Friday Morning Open Thread

What’s up?

The child refugees from Central America are back in the news. This Washington Post story and Think Progress report on missing children — and murdered deported children — from Honduras was intense. It made me shudder, but also so grateful that I was born to the parents and country that I was.

I pray for a day that a child’s well-being isn’t based on where she was born.

If this issue is breaking your heart as much as mine, please consider signing this MomsRising outreach to Congress and the President. We have garnered more than 20,000 signatures and plan to deliver them soon.

Many thanks!

What else is in the news? What’s up with you?

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Monday Morning Open Thread

What’s up?

ICYMI: Images of children as young as infants in detention facilities in Texas have emerged. Because Congress has failed to pass comprehensive immigration reform and countries such as El Salvador and Honduras are plagued with breathtaking poverty and violence, the U.S. has a humanitarian crisis on its hands. As many as 90,000 unaccompanied children are in these detention facilities that the think tank Center for American Progress has released a fact sheet on the kids and the violence they are escaping in their home countries.

While MomsRising is not a direct aid organization, we are an advocacy group promoting certain policies and structural changes. We just went out to our members asking them to sign a pledge that will be delivered to Congress and the White House this Wednesday. We are asking for administrative relief from President Obama on deportations and for Congress to act on immigration reform. Can you please sign and share?

Many thanks all! What else is in the news? What’s up with you?

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If You Happen to Be in Honduras…

Hi all! I am back from a 10-day vacation — four days in Honduras and six days in Puerto Rico — visiting family and playing tourist at the same time. I didn’t take my computer and didn’t even know what time or day it was most of my time away so it was definitely a vacation.

But I missed you all and am so ready to catch up on MT news!

First of all, I want to send my thoughts and prayers to our beloved tjb22 and her family in Ohio. I was shocked and sad to hear about her son-in-law’s passing after his valiant fight against renal failure. T, please know that you have an entire community here behind you.

Also, I was excited to “see” some new faces on our site. Welcome Abbie and rbt1!

I haven’t gotten a chance to read any news as I completely checked out the entire time I was abroad. But I have lots of photos to share from my trip. First stop: Honduras.

I’ve written about our previous visit to the Copan Ruins, which are worth checking out. This time we stayed with Markos’s cousins in San Pedro Sula, the second largest city in the country.

What hospitality. They had a birthday cake and piñata for Eli, who officially turned 4 there:



Markos’s cousin, Mario, took us to some amazing spots in San Pedro Sula while his wife and children were in school. (Our cousin Elena is a preschool teacher.) First, we rode through the mountains on a motor car:


One caveat: because San Pedro Sula is surrounded by beautiful mountains, the smog is trapped in the city. Normally, I am not an allergy-prone person like my husband, who regularly pops a Claritin pill for congestion. But this time I did find myself having to take the Claritin to keep a runny nose at bay. I have never had to do this anywhere, including San Salvador, Havana, or even Los Angeles, which makes me think the air quality in San Pedro Sula is not that good — or its beautiful greenery just didn’t agree with me.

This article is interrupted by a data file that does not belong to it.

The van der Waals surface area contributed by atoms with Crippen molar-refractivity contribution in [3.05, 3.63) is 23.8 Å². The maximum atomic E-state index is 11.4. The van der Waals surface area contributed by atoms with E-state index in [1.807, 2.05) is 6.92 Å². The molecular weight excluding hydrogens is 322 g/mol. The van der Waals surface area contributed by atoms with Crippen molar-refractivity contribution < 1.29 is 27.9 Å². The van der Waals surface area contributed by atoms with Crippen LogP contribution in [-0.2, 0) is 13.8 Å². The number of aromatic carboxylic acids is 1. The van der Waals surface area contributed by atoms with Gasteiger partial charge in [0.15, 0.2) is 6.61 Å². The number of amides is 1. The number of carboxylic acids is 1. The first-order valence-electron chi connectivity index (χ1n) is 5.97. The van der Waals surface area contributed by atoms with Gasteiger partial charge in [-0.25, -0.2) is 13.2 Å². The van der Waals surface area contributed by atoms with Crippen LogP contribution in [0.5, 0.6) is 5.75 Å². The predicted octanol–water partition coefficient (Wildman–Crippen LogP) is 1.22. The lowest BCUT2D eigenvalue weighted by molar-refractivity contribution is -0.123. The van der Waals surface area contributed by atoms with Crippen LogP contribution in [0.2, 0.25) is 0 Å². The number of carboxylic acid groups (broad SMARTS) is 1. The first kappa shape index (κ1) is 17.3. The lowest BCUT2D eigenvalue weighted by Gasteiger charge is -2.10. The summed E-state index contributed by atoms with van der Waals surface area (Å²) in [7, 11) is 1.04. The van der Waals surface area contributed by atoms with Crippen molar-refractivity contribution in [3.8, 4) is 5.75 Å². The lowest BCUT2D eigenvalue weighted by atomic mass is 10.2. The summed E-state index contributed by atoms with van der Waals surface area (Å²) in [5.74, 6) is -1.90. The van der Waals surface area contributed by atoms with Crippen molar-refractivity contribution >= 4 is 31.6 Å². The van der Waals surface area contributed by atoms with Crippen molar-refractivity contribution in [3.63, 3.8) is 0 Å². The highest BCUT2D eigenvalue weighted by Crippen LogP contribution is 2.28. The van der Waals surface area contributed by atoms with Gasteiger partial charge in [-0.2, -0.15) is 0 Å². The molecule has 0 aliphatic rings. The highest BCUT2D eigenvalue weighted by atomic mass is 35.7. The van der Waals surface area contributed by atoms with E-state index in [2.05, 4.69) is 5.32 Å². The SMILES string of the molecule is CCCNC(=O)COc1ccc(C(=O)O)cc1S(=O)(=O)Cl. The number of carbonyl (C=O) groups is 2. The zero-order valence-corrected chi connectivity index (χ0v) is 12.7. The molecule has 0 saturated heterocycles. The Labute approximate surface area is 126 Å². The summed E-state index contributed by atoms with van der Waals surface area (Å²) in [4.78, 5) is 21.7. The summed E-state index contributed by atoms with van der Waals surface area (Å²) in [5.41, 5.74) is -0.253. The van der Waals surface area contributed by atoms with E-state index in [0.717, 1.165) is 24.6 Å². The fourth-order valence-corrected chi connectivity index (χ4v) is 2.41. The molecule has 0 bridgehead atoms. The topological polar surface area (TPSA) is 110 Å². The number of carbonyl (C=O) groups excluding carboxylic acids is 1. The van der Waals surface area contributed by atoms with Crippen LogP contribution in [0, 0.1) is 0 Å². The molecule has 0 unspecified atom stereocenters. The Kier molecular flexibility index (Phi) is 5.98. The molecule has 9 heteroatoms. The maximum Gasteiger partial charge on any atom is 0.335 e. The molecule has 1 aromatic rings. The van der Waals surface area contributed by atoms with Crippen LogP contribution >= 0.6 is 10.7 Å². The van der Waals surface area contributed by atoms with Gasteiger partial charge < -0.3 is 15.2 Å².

Nonetheless, I enjoyed the views and experienced my first ever behind-the-scenes tour of a zoo at the Zoológico Joya Grande in Santa Cruz de Yojoa, which is approximately 50 miles south of San Pedro Sula:


The zoo, by the way, had a multitude of offerings, including a zipline — canopy en español — and river tour on these “amphibian” car-boats. As a parent, something I always enjoy when I visit Latin America is that children are welcome everywhere, including the canopy. The kids, who were secured by rope like the adults, rode on a worker’s lap.

Also, there seems to be less judgement of parents. No one cares if the kids are in car seats, if they cry, and I feel free to reprimand my children in public — no matter how ugly. After Eli had a meltdown, Markos and I commented on how grateful we were that it took place in Honduras. No one batted an eye.

We selfishly took in more breathtaking views of San Pedro Sula’s mountains from the Museo de Antropolgía e Historia (the Anthropology and History Museum) in San Pedro Sula:


Most of all, we enjoyed each other’s company. After our museum outing, we went to eat at a seafood restaurant by the beach, and were serenaded by a mariachi quartet. My requests? Serenata Huasteca and Lastima que seas ajena. I have Alejandro Fernandez and Vicente Fernandez’s versions respectably on my iPod. Mario requested the song Mujeres Divinas. We sang along, drank and just had a good time. I would absolutely return with the kids.  

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Wednesday Morning Open Thread

What’s up?

My apologies in advance for being absent on the blog. My stories are running, but I am not commenting in any of them because I am out of the country. We are visiting Markos’s cousins in Honduras.

Two Christmases ago in El Salvador, we had the pleasure of hanging out with Markos’s cousin, Mario, his wife Elena — who is Honduran and that’s why they live there — and their three children. I think part of the reason Ari cried when we left El Salvador is because he had so much fun hanging out with them on the beach and was convinced that they had no jobs or school like we do.  

Well, we are going to get a dose of day-to-day life in Honduras, specifically San Pedro Sula, the second-largest city in the country. There is a lot going on in the country politically, including a former president in exile and a national teacher’s strike, so it should be an interesting four days.

After that, we are going to Puerto Rico to visit my mother’s family, including my grandfather, aunt, uncle and cousins. We haven’t been to the island in six years, and Eli has never met her great grandfather. Also, unlike our previous vacations, my mother-in-law and her partner are coming in from El Salvador, and my brother-in-law and sister-in-law are coming in from New Jersey to hang out with us. It will be Markos’s family’s first time in Puerto Rico.